Elpida Bondholders Threaten To Thwart Auction-Filing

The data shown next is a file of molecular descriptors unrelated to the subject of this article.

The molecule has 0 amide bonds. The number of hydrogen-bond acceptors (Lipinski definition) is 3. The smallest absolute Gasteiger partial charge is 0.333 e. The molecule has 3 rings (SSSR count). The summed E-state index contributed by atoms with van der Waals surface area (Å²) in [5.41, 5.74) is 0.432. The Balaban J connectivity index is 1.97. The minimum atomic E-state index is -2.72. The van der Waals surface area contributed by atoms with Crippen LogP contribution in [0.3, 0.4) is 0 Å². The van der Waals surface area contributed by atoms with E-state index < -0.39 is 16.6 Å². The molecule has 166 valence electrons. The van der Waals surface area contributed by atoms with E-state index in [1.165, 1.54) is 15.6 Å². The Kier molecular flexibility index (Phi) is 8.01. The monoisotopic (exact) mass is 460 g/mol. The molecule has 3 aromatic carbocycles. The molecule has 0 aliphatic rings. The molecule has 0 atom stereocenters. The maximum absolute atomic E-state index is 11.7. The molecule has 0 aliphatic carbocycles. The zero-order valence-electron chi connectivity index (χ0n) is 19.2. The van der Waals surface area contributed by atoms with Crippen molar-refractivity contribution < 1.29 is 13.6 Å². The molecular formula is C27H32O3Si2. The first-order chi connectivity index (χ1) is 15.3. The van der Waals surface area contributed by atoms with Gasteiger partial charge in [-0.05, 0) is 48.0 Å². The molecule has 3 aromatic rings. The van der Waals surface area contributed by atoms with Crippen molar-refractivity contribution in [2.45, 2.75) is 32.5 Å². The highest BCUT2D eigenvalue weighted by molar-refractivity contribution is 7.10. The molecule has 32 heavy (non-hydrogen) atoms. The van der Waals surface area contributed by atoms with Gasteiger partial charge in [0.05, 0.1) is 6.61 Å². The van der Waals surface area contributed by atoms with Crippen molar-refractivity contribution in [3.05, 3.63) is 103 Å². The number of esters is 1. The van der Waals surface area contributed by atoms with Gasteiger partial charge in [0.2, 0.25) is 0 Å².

A group of bondholders of bankrupt Japanese semiconductor maker Elpida Memory Inc have threatened to thwart the auction of the company's assets if trustees agree to a reported selling price of 150 billion yen ($1.9 billion), Reuters reported. In a filing to a Tokyo district court on April 27, the bondholders said they could submit a rival reorganisation plan if the bankruptcy trustees agreed to a low-ball bid that would "unintentionally transfer great value to the winning sponsor". U.S.-based Micron Technology and South Korea's SK hynix are among a handful of chipmakers and funds that have shown interest in Elpida ahead of the final round of bids due as early as this week. The Nikkei newspaper has reported that Micron, which had been discussing a tie-up with Elpida before it went bankrupt, had offered at least 150 billion yen in the first round that closed on March 30. It is rare in Japan for creditors to get involved in the restructuring of a bankrupt company. Last year a group of foreign creditors of failed consumer lender Takefuji filed a motion seeking a better recovery on their debts, but it was rejected by the court. The Elpida bondholders did not identify themselves by name in the filing, but said their group held aggregate claims of about 50 billion yen and included financial institutions with major operations in Japan and funds that invest on behalf of Japanese. The bondholders said they may also seek recognition for a committee representing themselves and other unsecured creditors to participate in Elpida's reorganisation. They noted that unsecured creditors in total held claims of about 249 billion yen, or nearly three times secured creditors' claims. Elpida has been looking for an investor to help keep it in operations since filing for bankruptcy in late February with 448 billion yen in liabilities, marking the biggest failure ever by a Japanese manufacturer. Read more.